Interview opportunity on 'World Soil Day' – 5 December 2015
'No food without soil' - More and more arable land is losing its fertility. GIZ is working around the globe to sustainably protect soils - for example in Ethiopia
Worldwide large areas of agriculturally usable soils are being rendered unproductive – because farmers rely on overly aggressive fertilisers, too many animals graze the meadows bare or bushes are chopped down. The Soil Atlas 2015 verifies this: every year these activities result in the loss of some 24 billion tonnes of fertile soil. This year the Soil Atlas was published for the first time by the Heinrich Böll Foundation, the Institute for Advanced Sustainability Studies in Potsdam and Friends of the Earth Germany (BUND). 2015 is the United Nations’ International Year of Soils (IYS) and December 5 is World Soil Day. 'We all know we can't live without air and water,' says Johannes Schoeneberger, a sustainable land management expert who works for the Deutsche Gesellschaft für Internationale Zusammenarbeit (GIZ) GmbH in Ethiopia. 'But without soil there is no food. And that's why soil conservation is so immensely important.' To sustainably protect agricultural land, GIZ is implementing projects on behalf of the German Government in Asia, Africa and South America.
One example is in Ethiopia, where erosion claims some 30,000 hectares of agricultural land every year. It goes like this: the population grows and demand for food increases, leading smallholders to extend their farming activities higher up the slopes, cutting down the forests on the way to create fields. Originally the hillsides had bushes and trees growing on them which kept the soil in place. Without them, wind and rain erode the topsoil. Water drains off the slopes causing flood damage in the fields of the valleys below.
A growing population also keeps more livestock. Cattle and goats overgraze the countryside. Eaten to the core, the plants can no longer regenerate, again allowing rain and wind to erode the soil. Climate change is also already making itself felt in Ethiopia. More frequent heavy rains and longer dry periods are aggravating the situation. The upshot: soil fertility is on the decline and fields are less productive.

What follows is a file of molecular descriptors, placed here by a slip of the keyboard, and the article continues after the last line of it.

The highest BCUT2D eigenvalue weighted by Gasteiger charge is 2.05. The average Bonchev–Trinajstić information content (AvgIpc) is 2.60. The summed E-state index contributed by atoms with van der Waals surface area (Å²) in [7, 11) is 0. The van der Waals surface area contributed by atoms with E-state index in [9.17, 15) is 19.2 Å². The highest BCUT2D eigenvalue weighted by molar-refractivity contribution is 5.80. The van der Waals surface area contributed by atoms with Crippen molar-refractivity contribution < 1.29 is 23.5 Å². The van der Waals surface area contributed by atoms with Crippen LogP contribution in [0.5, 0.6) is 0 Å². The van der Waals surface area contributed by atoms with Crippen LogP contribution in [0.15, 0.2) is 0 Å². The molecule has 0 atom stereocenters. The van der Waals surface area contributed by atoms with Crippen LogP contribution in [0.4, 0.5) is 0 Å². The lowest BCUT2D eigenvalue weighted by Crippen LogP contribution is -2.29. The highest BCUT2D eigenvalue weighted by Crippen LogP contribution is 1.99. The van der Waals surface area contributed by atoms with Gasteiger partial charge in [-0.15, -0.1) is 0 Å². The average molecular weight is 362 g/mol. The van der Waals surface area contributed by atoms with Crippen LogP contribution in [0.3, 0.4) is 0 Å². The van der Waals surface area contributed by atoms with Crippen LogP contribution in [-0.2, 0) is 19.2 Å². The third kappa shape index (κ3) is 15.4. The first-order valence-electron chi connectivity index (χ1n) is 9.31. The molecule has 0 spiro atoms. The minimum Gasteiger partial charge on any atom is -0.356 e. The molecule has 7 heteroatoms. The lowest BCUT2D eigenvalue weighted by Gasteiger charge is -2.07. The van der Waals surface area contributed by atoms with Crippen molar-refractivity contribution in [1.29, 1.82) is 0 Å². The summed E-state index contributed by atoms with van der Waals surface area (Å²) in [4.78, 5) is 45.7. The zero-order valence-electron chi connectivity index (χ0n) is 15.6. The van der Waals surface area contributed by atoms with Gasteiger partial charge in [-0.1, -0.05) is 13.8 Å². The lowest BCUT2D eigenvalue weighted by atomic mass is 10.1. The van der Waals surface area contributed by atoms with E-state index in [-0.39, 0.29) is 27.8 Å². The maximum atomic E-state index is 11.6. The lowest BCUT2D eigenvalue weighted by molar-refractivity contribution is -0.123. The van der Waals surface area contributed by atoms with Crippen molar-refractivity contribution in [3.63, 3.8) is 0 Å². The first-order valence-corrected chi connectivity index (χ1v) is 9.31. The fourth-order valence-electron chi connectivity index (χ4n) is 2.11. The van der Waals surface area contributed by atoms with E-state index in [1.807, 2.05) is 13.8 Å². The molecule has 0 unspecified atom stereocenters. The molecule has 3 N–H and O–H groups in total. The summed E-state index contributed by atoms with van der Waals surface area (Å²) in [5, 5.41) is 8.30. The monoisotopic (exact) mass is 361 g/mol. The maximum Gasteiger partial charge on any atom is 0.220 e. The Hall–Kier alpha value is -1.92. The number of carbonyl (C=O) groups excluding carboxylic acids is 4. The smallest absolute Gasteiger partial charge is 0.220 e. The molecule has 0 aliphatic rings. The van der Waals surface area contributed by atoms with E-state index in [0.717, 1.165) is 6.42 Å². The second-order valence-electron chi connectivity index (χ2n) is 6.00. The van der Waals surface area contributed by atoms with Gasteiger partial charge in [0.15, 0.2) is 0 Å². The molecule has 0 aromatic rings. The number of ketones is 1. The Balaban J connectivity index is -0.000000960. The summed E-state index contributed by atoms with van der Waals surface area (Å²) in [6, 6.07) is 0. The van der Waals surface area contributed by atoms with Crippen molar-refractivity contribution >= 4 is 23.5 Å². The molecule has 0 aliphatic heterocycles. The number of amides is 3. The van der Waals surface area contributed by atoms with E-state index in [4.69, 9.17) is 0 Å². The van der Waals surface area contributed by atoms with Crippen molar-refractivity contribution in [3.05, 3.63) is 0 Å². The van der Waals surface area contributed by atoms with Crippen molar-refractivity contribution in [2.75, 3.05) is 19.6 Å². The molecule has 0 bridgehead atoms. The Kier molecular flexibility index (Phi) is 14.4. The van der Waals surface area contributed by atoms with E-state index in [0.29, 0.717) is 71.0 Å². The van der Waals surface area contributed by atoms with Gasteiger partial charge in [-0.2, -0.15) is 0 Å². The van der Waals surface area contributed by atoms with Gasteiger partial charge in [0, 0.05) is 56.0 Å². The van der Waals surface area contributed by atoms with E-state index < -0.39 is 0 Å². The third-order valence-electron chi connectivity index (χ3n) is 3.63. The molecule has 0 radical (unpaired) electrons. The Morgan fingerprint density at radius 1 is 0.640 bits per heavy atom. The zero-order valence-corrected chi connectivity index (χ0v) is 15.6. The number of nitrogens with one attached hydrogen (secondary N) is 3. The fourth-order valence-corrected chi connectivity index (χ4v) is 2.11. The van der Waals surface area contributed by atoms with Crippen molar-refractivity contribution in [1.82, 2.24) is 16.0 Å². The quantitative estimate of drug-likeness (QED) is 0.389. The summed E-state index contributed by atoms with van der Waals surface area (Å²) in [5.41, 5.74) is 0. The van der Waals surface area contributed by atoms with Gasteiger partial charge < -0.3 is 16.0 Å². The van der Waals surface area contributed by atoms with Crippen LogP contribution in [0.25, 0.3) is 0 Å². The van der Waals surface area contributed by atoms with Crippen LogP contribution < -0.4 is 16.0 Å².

On behalf the German Federal Ministry for Economic Cooperation and Development (BMZ), GIZ is advising the Ethiopian Ministry of Agriculture as it provides support to smallholders in six regions throughout the country. 'Our goal is to use sustainable management to increase the agricultural yields of smallholders' says Johannes Schoeneberger. GIZ and national experts work with village communities to formulate plans for soil improvement, irrigation systems and rules for livestock keeping. Now for example, farmers keep their livestock in the stable and grow their animal fodder.
Furthermore, all villagers are helping to erect stone retaining walls on the steep slopes to prevent soil slippage. They are also planting trees and grasses to keep the soil in place. In all, small farmers have joined together in over 500 cooperatives, with a view to sustainably managing the protected slopes.
The results are impressive: some 200,000 hectares of formerly degraded land is now being managed sustainably. GIZ is assisting more than 600 villages to improve their soils and water supply. Today these green fields can even be seen on satellite images. Farmers have been able to increase their yield by up to 85 percent and can now sell some of their produce on the local markets, enabling them to increase their income. GIZ's sustainable land management measures have impacted the lives of nearly one million people. Ethiopia is one of the poorest countries in the world. For a long time, one of its major problems was malnutrition.
The Deutsche Gesellschaft für Internationale Zusammenarbeit (GIZ) GmbH is a federal enterprise with worldwide operations. We support the German Government in the fields of international cooperation for sustainable development and international education. Through our work we assist people and societies in shaping their own future and improving their living conditions.